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FREQUENTLY ASKED QUESTIONS ABOUT NUCLEAR ENERGY


Posted with permission by John McCarthy, Retired
Professor Emeritus (2001) of Computer Science at Stanford University


Click photo to Enlarge

This page discusses nuclear energy as a part of a more general discussion of why human material progress is sustainable and should be sustained. Energy is just one of the questions considered.

Up to: Main page on why progress is sustainable

Incidentally, I'm Professor of Computer Science at Stanford University, emeritus (means retired) as of 2001 January 1. Here's my main page. I write about sustainability as a volunteer public service. I am not professionally involved with nuclear energy.

Here's a new page on Nuclear Energy Now. It is motivated by the Bush Administration in the U.S. having tentatively re-opened the question of building new nuclear plants in the U.S. I hope they persist and are successful.

One of the major requirements for sustaining human progress is an adequate source of energy. The current largest sources of energy are the combustion of coal, oil and natural gas. These are discussed in the main page on energy. They will last quite a while but will probably run out or become harmful in tens to hundreds of years. Solar energy will also work but is not much developed yet except for special applications because of its high cost. This high cost as a main source, e.g. for central station electricity, is likely to continue, and nuclear energy is likely to remain cheaper.

Q. What are the details on nuclear energy?
A. It is somewhat complicated and depends on facts about nuclear physics and nuclear engineering.

  1. Nuclear power can come from the fission of uranium, plutonium or thorium or the fusion of hydrogen into helium. Today it is almost all uranium. The basic energy fact is that the fission of an atom of uranium produces 10 million times the energy produced by the combustion of an atom of carbon from coal.

     

  2. Natural uranium is almost entirely a mixture of two isotopes, U-235 and U-238. U-235 can fission in a reactor, and U-238 can't to a significant extent. Natural uranium is 99.3 percent U-238 and 0.7 percent U-235.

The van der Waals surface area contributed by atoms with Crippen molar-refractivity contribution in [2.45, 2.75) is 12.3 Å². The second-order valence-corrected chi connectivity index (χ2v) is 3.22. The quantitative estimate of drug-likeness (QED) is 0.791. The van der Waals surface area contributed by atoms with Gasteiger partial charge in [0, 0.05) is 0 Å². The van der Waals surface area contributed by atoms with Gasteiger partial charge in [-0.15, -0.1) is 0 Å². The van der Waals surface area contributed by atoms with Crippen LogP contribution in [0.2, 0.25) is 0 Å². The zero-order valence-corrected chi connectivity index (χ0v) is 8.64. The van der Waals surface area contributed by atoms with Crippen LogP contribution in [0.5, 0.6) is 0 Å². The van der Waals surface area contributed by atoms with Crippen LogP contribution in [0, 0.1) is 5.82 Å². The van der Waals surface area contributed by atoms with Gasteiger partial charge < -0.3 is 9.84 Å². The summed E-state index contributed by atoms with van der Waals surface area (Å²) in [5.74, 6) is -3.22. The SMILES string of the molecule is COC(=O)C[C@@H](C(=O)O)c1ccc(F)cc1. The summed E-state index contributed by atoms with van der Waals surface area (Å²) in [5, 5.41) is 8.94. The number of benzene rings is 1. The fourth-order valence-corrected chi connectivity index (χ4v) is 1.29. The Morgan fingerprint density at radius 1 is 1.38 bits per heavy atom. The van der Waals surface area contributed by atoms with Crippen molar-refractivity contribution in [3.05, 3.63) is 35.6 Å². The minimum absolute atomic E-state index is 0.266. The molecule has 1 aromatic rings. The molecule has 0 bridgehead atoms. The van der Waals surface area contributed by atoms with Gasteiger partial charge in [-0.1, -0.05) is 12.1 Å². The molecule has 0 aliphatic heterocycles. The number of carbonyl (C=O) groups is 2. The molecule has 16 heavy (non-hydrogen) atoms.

3. Most nuclear power plants today use enriched uranium in which the concentration of U-235 is increased from 0.7 percent U-235 to (nowadays) about 4 to 5 percent U-235. This is done in an expensive separation plant of which there are several kinds. The U-238 "tails" are left over for eventual use in "breeder reactors". The Canadian CANDU reactors don't require enriched fuel, but since they use expensive heavy water instead of ordinary water, their energy cost is about the same.

     

  4. In 1993 there were 109 licensed power reactors in the U.S. and about 400 in the world. They generate about 20 percent of the U.S. electricity. (There are also a large number of naval power reactors.) The expansion of nuclear power depends substantially on politics, and this politics has come out differently in different countries. Very likely, after some time, the countries whose policies turn out badly will copy the countries whose policies turn out well.

     

  5. For how long will nuclear power be available? Present reactors that use only the U-235 in natural uranium are very likely good for some hundreds of years. Bernard Cohen has shown that with breeder reactors, we can have plenty of energy for some billions of year.

     

    Cohen's argument is based on using uranium from sea water. Other people have pointed out that there is more energy in the uranium impurity in coal than in could come from burning the coal. There is also plenty of uranium in granite. None of these sources is likely to be used in the next thousand years, because there is plenty of much more cheaply extracted uranium in conventional uranium ores.